Eritrea Country Profile

Eritrea is a sovereign state in the East Horn of Africa, with its capital at Asmara. Eritrea is a multi-ethnic country, with nine recognized ethnic groups in its population of around 5 million. The main language spoken is Tigrinya, Arabic and English serve as the two working languages too. There are two major religions in Eritrea, Christianity and Islam.


Eritrea is a totalitarian one-party dictatorship in which national legislative and presidential elections have never been held since independence (1991). According to Human Rights Watch, the Eritrean government's human rights record is among the worst in the world. The Eritrean government has dismissed these allegations as politically motivated. The compulsory military service requires long, indefinite conscription periods (unlimited time), which some Eritreans leave the country to avoid. Because all local media is state-owned, Eritrea was also ranked as having the second-least press freedom in the global Press Freedom Index, behind only North Korea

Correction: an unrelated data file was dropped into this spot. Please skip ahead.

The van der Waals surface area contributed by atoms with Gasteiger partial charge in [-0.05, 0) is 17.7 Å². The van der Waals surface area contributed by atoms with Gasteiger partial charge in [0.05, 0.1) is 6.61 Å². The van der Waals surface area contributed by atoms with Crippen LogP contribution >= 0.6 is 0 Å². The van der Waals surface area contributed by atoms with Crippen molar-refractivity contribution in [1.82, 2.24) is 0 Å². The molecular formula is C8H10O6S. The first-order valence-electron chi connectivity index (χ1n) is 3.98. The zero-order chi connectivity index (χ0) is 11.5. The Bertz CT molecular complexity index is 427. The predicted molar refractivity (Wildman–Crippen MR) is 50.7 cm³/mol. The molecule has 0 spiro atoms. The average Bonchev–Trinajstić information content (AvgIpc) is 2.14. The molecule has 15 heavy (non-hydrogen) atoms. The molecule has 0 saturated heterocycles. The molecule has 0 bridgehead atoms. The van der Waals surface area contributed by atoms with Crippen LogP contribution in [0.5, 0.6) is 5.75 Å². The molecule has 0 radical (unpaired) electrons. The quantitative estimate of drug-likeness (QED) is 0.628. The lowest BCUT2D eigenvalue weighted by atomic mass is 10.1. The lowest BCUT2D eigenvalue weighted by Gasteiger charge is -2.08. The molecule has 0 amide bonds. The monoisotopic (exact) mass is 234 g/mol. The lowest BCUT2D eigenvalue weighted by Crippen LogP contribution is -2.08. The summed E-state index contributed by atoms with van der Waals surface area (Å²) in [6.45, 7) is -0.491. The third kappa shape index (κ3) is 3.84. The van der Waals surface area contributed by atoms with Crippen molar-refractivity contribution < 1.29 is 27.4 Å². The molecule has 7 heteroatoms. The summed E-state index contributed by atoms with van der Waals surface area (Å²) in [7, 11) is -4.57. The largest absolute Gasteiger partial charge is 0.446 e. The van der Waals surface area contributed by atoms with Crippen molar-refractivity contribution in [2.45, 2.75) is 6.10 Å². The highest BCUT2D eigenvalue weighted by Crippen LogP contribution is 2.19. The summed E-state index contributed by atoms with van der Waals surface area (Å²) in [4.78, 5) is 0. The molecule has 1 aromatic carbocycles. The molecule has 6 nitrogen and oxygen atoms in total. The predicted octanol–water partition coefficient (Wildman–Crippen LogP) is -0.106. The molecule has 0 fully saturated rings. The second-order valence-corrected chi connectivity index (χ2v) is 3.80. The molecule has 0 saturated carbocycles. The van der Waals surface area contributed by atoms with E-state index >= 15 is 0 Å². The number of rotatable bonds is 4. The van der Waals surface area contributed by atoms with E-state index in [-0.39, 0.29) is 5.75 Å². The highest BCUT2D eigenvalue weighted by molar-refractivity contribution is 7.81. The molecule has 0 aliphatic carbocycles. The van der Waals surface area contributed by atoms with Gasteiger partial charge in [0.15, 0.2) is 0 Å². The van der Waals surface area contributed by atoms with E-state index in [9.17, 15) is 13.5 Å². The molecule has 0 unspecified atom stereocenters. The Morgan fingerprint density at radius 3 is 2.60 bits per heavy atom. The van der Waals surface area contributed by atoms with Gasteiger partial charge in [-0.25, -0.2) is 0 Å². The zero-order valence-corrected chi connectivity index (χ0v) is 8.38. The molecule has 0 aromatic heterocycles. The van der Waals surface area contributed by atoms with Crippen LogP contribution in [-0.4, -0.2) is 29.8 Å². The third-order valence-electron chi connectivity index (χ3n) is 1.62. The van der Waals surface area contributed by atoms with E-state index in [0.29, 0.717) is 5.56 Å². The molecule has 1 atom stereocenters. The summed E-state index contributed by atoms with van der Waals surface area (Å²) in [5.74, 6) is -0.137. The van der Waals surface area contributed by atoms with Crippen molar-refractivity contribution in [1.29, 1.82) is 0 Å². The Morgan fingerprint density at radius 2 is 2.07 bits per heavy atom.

Most people walk in fear in Eritrea because there is no freedom of speech, no freedom of traveling from one place to another,

Every month as many as 5,000 people flee Eritrea, a country ruled by an authoritarian regime in which human rights violations are widespread.
Eritrea owes its notoriety largely to its national service, nominally 18 months of compulsory military service for young men and women which is often extended indefinitely at the whim of military commanders. National service is one of the main reasons why young Eritreans flee their country.
Eritrea is one of the worst countries when we talk about religion freedom. The persecution of religious believers has become an increasingly tragic fact in Eritrea. The Government started attacking the churches from 2002, when he banned all the Pentecostal churches, put some pastors and priests in jail, without being charged or brought before a court, and continued putting people in jail if found gathering together in fellowships.

a lot of people are held in jail for an indefinite time, none of which are subject to judicial oversight.

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